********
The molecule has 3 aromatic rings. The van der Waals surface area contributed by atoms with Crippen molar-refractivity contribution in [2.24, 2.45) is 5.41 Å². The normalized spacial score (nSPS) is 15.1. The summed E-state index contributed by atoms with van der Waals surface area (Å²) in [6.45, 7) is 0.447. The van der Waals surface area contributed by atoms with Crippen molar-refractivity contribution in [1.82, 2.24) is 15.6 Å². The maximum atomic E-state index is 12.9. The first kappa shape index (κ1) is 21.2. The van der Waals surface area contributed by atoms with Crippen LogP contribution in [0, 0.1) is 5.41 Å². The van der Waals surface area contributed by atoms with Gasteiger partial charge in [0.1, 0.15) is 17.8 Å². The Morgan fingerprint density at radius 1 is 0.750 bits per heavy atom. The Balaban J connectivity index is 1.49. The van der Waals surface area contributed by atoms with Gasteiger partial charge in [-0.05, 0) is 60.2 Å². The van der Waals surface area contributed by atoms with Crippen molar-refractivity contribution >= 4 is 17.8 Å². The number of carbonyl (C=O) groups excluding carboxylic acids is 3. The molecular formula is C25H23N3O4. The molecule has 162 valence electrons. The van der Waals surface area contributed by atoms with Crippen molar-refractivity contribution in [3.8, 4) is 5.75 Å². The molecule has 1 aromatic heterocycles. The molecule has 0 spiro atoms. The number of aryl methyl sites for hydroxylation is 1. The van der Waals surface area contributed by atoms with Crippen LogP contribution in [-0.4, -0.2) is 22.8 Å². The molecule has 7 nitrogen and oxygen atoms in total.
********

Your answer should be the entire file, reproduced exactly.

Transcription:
The molecule has 3 aromatic rings. The van der Waals surface area contributed by atoms with Crippen molar-refractivity contribution in [2.24, 2.45) is 5.41 Å². The normalized spacial score (nSPS) is 15.1. The summed E-state index contributed by atoms with van der Waals surface area (Å²) in [6.45, 7) is 0.447. The van der Waals surface area contributed by atoms with Crippen molar-refractivity contribution in [1.82, 2.24) is 15.6 Å². The maximum atomic E-state index is 12.9. The first kappa shape index (κ1) is 21.2. The van der Waals surface area contributed by atoms with Crippen LogP contribution in [0, 0.1) is 5.41 Å². The van der Waals surface area contributed by atoms with Gasteiger partial charge in [0.1, 0.15) is 17.8 Å². The Morgan fingerprint density at radius 1 is 0.750 bits per heavy atom. The Balaban J connectivity index is 1.49. The van der Waals surface area contributed by atoms with Gasteiger partial charge in [-0.05, 0) is 60.2 Å². The van der Waals surface area contributed by atoms with Crippen molar-refractivity contribution >= 4 is 17.8 Å². The number of carbonyl (C=O) groups excluding carboxylic acids is 3. The molecular formula is C25H23N3O4. The molecule has 162 valence electrons. The van der Waals surface area contributed by atoms with Crippen molar-refractivity contribution in [3.8, 4) is 5.75 Å². The molecule has 1 aromatic heterocycles. The molecule has 0 spiro atoms. The number of aryl methyl sites for hydroxylation is 1. The van der Waals surface area contributed by atoms with Crippen LogP contribution in [-0.4, -0.2) is 22.8 Å². The molecule has 7 nitrogen and oxygen atoms in total.